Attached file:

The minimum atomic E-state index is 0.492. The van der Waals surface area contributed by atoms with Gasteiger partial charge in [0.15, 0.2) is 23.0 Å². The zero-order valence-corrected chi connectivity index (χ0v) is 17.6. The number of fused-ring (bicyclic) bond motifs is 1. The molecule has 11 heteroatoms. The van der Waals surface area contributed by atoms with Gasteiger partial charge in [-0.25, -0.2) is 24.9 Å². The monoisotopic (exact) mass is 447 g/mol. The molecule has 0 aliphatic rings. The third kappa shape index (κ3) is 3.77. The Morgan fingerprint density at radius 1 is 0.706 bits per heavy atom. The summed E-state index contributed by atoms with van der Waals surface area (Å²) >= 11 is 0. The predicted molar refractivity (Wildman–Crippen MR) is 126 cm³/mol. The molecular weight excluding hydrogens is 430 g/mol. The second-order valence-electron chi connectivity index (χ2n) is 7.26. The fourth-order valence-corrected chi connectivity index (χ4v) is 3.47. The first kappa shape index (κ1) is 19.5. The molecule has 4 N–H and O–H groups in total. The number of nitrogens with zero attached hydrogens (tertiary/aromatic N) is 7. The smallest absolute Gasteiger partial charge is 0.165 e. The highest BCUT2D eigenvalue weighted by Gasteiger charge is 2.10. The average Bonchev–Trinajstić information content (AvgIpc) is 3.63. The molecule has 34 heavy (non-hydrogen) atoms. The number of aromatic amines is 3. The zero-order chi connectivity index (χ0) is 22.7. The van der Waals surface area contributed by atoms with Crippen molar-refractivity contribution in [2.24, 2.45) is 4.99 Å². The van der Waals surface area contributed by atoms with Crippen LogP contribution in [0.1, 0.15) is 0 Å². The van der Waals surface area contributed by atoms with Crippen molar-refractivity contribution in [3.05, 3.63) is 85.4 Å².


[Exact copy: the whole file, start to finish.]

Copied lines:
The minimum atomic E-state index is 0.492. The van der Waals surface area contributed by atoms with Gasteiger partial charge in [0.15, 0.2) is 23.0 Å². The zero-order valence-corrected chi connectivity index (χ0v) is 17.6. The number of fused-ring (bicyclic) bond motifs is 1. The molecule has 11 heteroatoms. The van der Waals surface area contributed by atoms with Gasteiger partial charge in [-0.25, -0.2) is 24.9 Å². The monoisotopic (exact) mass is 447 g/mol. The molecule has 0 aliphatic rings. The third kappa shape index (κ3) is 3.77. The Morgan fingerprint density at radius 1 is 0.706 bits per heavy atom. The summed E-state index contributed by atoms with van der Waals surface area (Å²) >= 11 is 0. The predicted molar refractivity (Wildman–Crippen MR) is 126 cm³/mol. The molecular weight excluding hydrogens is 430 g/mol. The second-order valence-electron chi connectivity index (χ2n) is 7.26. The fourth-order valence-corrected chi connectivity index (χ4v) is 3.47. The first kappa shape index (κ1) is 19.5. The molecule has 4 N–H and O–H groups in total. The number of nitrogens with zero attached hydrogens (tertiary/aromatic N) is 7. The smallest absolute Gasteiger partial charge is 0.165 e. The highest BCUT2D eigenvalue weighted by Gasteiger charge is 2.10. The average Bonchev–Trinajstić information content (AvgIpc) is 3.63. The molecule has 34 heavy (non-hydrogen) atoms. The number of aromatic amines is 3. The zero-order chi connectivity index (χ0) is 22.7. The van der Waals surface area contributed by atoms with Crippen molar-refractivity contribution in [2.24, 2.45) is 4.99 Å². The van der Waals surface area contributed by atoms with Crippen LogP contribution in [0.1, 0.15) is 0 Å². The van der Waals surface area contributed by atoms with Crippen molar-refractivity contribution in [3.05, 3.63) is 85.4 Å².